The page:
But what of Ferrari, that great and passionate team that dominated under Ross Brawn? Well, their succession plan wasn’t very good. They’ve had more team principles in the last eight or so years than my brain allows me to remember. They haven’t managed a world title since Kimi Raikkonnen won it thanks to Alonso and Hamilton sabotaging each other in 2007, that despite having some of the best drivers of all time in Alonso and now Sebastien Vettel leading the driver team. There is meddling from management, no clear strategy and no clear idea of where the team is going or at least it appears that way.

And that is what has happened in rugby.

While the South African Rugby Union has made short sighted decisions and replaced entire coaching teams every four years, New Zealand rugby has had the foresight to groom coaches in a successful team environment. Steve Hanson worked under Graham Henry for eight years. They didn’t fire Henry after New Zealand were dumped out of the 2007 world cup, despite his head being demanded on a platter by many disgruntled fans. No, they kept him on, and what happened?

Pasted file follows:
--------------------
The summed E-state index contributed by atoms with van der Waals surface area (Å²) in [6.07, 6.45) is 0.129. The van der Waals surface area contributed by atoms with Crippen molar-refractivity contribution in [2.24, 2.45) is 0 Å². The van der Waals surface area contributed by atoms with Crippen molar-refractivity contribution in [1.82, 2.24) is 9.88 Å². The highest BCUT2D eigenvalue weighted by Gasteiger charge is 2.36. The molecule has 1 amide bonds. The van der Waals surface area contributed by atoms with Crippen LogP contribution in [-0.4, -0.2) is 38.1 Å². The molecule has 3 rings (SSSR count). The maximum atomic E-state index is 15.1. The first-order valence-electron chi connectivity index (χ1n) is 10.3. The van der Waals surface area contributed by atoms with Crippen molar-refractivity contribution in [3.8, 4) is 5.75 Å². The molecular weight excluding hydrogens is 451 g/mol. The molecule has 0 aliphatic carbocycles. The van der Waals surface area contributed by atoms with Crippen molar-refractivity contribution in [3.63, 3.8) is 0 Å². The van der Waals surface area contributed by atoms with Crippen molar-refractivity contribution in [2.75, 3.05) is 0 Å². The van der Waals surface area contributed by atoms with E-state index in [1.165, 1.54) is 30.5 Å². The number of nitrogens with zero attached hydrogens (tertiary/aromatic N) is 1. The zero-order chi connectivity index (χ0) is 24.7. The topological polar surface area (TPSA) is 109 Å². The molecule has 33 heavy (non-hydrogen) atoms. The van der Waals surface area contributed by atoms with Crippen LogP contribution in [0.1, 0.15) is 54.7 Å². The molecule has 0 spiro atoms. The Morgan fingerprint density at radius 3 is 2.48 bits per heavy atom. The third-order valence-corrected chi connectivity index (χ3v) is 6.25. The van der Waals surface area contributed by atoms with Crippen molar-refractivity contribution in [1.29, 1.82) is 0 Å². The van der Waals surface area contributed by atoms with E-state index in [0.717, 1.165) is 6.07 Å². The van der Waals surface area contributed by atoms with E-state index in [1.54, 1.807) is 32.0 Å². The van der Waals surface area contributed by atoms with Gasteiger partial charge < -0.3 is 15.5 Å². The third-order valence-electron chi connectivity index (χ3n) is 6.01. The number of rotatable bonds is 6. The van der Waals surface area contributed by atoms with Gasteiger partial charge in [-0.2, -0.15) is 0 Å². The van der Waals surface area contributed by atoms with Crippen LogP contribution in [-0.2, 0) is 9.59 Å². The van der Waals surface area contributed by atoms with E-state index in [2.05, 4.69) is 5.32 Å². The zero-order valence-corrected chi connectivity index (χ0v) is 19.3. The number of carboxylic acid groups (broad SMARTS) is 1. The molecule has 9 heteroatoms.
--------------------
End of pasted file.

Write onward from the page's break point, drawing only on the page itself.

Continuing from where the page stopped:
They got even better. They won the 2011 rugby world cup and then Hanson took over and won the 2015 world cup, and when he moves on they have Ian Foster, Wayne Smith, Chris Boyd all ready to take over, and now New Zealand, with close on twelve years of coaching continuity, are untouchable.

What about South Africa then?

Let’s start in 2004, I could go even back further to Nick Mallet but that would take too long and you’d all get bored.

South African rugby appointed Jake White as Springbok coach. He put together a good coaching team and built up a squad of players that ended his tenure as the most capped Springbok team ever. He made the inspired decision to appoint Jon Smit as captain. He developed world beating combinations like the lock pair of Victor Matfield and Bakkie Botha and centres Jean de Villiers and Jaque Fourie. He made Bryan Habana a worldwide superstar.

His pragmatic approach involved using the traditional strengths of South African Rugby to build a team that was feared the world over and emerged triumphant at the 2007 Rugby World Cup…  The sky was the limit; South African rugby was on the verge of returning to greatness.